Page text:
How One Company Handles IT Integration During M&As

Loraine Lawson
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Integrating IT systems can be one of the great tasks of a merger and acquisition; indeed, for some, it's a Herculean task that can be a stumbling block to a successful M&A.


When it comes to integrating IT shops, even Hercules couldn't manage it better than Avnet, an electronic components distributor. The company has acquired over 69 businesses and along the way, has honed its IT integration plan of action so well that CIO Steve Phillips says it can bring an acquired company's IT systems within the Avnet fold within 90 days.


It sounds crazy, right? Phillips thought so, too, when his own company was acquired by Avnet.


Phillips spoke about Avnet's integration strategy at this month's Computerworld Premier 100 IT Leaders Conference and Computerworld blogger Mitch Betts wrote about Phillips' presentation. When one reader expressed disbelief about the 90-day number, Phillips actually responded:

I think I told Avnet's CIO at the time that he must be mad to believe they could integrate the IT systems in 90 days. I gladly took back those words when I saw that that it is very possible based on Avnet's depth of experience and sheer amount of institutional knowledge. Now, five years later, I've been involved in integrating more than 20 acquisitions. Many of those IT integrations were completed in 90 days after the transaction closed.

Computerworld also recorded a video chat with Phillips before the event, asking for his top five tips for integrating IT systems during a merger and acquisition. My favorite: He cautioned against over-analyzing the situation. Instead, he said, move with deliberate, thoughtful speed. His other four tips:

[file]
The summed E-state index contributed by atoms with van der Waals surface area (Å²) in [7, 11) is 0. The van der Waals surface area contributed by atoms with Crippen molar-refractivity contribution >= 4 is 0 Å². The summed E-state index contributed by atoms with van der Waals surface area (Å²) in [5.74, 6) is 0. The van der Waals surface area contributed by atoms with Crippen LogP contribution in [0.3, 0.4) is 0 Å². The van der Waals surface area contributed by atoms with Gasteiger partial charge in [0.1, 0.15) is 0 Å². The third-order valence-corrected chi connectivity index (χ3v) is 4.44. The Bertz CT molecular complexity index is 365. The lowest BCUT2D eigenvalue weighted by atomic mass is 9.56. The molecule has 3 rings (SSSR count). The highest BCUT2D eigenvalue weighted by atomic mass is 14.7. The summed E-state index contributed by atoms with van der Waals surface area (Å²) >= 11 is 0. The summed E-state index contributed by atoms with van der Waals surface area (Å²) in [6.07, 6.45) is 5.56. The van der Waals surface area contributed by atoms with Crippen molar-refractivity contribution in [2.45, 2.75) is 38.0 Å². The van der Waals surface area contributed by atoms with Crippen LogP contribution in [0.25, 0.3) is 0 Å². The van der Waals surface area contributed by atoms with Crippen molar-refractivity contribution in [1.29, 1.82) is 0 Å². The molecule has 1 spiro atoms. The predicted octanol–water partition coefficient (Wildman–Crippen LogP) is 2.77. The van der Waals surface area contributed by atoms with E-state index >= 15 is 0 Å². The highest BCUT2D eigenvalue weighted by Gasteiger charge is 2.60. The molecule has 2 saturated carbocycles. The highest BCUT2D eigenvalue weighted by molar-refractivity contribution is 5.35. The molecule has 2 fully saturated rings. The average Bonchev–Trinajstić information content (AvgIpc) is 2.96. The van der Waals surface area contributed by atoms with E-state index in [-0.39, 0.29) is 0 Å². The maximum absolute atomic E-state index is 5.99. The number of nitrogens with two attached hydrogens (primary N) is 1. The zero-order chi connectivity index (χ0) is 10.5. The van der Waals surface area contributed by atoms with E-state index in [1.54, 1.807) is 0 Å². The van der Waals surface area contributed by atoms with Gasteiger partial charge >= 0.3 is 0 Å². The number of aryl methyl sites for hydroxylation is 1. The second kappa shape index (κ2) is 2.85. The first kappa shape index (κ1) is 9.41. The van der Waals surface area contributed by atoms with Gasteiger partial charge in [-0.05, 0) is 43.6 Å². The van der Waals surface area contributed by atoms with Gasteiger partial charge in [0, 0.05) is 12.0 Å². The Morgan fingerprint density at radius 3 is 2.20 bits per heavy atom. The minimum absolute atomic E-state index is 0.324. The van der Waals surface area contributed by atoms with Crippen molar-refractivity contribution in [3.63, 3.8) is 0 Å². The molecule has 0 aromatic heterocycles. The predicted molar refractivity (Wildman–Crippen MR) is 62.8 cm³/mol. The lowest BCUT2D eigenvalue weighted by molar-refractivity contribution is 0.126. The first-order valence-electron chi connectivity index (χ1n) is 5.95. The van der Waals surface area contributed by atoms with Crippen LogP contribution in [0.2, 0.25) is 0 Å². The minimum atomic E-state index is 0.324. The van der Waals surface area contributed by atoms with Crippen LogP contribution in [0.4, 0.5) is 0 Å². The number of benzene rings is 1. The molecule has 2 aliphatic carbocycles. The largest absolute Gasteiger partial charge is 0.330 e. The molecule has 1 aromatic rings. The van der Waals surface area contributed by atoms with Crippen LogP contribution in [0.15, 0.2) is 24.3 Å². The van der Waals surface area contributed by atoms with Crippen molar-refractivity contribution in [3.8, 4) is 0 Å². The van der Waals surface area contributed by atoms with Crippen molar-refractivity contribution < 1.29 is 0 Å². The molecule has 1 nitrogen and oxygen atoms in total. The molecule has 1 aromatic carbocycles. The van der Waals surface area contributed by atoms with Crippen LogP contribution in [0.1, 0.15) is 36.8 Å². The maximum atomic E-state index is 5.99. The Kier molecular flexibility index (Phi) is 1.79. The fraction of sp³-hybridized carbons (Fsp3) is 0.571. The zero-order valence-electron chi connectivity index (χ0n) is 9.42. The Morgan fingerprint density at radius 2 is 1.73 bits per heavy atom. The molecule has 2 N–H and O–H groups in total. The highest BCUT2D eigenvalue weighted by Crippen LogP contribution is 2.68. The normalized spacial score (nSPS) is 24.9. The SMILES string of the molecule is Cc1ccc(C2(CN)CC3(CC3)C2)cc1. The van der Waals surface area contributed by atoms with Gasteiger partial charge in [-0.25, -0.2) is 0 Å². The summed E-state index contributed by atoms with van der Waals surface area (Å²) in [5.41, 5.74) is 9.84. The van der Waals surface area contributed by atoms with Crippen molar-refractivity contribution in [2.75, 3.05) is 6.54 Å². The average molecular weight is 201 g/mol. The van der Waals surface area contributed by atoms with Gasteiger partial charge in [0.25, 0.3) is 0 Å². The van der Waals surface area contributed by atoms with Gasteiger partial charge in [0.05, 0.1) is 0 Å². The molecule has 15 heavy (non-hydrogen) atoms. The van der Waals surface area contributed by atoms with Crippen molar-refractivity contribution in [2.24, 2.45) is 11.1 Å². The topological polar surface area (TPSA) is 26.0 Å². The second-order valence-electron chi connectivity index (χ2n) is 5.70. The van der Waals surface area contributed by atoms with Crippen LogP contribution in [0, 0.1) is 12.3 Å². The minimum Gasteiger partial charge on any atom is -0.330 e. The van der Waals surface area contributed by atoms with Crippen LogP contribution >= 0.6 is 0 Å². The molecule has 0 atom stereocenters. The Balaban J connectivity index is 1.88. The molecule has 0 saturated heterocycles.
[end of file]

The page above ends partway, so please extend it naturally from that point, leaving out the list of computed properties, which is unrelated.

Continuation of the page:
1. Focus on synergies, particularly cost synergies.
  2. Create a living document to contain up-to-date guidelines about what worked and what didn't. Avnet uses SharePoint for this and revises it after every M&A.
  3. Be open, honest and transparent with the other company-and this includes sharing as much information as you can about job losses and changes. My guess is most companies do just the opposite.
  4. Be ruthless about the IT integration. Stop any in-progress endeavors and focus everyone on the IT integration so the work is completed quickly.


In his comments to Betts' blog post, Phillips did acknowledge complete integration takes longer than 90 days. But the fact is, technology integration is often a huge cause for failure during mergers and acquisitions. By integrating IT first and quickly, a company improves its chances of success with the overall acquisition. As Phillips says, (again, in the reader comments):

At Avnet, one of the first areas we focus on following an acquisition is making sure that the IT systems of both companies are integrated. This provides a great starting point for everyone to begin communicating and doing business as one unified company. It's a key first step on the path to cultural integration.

And 90 days to integrating anything, much less two different IT divisions, is impressive. I'm guessing not many companies can best that time.

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